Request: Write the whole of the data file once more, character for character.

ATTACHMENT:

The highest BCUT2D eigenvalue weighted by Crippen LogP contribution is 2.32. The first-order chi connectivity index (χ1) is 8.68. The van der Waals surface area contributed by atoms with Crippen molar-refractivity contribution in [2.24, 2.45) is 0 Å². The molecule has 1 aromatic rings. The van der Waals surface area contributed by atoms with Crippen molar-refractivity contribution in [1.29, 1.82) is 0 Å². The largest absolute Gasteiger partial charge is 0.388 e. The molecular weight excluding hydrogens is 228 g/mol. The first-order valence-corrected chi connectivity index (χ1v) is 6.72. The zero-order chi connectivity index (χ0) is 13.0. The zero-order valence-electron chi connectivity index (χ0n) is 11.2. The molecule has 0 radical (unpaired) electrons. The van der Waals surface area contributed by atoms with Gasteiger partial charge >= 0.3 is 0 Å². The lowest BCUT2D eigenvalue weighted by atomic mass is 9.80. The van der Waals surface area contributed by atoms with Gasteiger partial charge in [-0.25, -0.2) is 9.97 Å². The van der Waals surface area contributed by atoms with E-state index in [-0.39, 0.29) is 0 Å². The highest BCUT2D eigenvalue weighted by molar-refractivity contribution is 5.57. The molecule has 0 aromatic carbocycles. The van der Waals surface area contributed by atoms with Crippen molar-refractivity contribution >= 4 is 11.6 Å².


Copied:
The highest BCUT2D eigenvalue weighted by Crippen LogP contribution is 2.32. The first-order chi connectivity index (χ1) is 8.68. The van der Waals surface area contributed by atoms with Crippen molar-refractivity contribution in [2.24, 2.45) is 0 Å². The molecule has 1 aromatic rings. The van der Waals surface area contributed by atoms with Crippen molar-refractivity contribution in [1.29, 1.82) is 0 Å². The largest absolute Gasteiger partial charge is 0.388 e. The molecular weight excluding hydrogens is 228 g/mol. The first-order valence-corrected chi connectivity index (χ1v) is 6.72. The zero-order chi connectivity index (χ0) is 13.0. The zero-order valence-electron chi connectivity index (χ0n) is 11.2. The molecule has 0 radical (unpaired) electrons. The van der Waals surface area contributed by atoms with Gasteiger partial charge >= 0.3 is 0 Å². The lowest BCUT2D eigenvalue weighted by atomic mass is 9.80. The van der Waals surface area contributed by atoms with Gasteiger partial charge in [-0.25, -0.2) is 9.97 Å². The van der Waals surface area contributed by atoms with E-state index in [-0.39, 0.29) is 0 Å². The highest BCUT2D eigenvalue weighted by molar-refractivity contribution is 5.57. The molecule has 0 aromatic carbocycles. The van der Waals surface area contributed by atoms with Crippen molar-refractivity contribution >= 4 is 11.6 Å².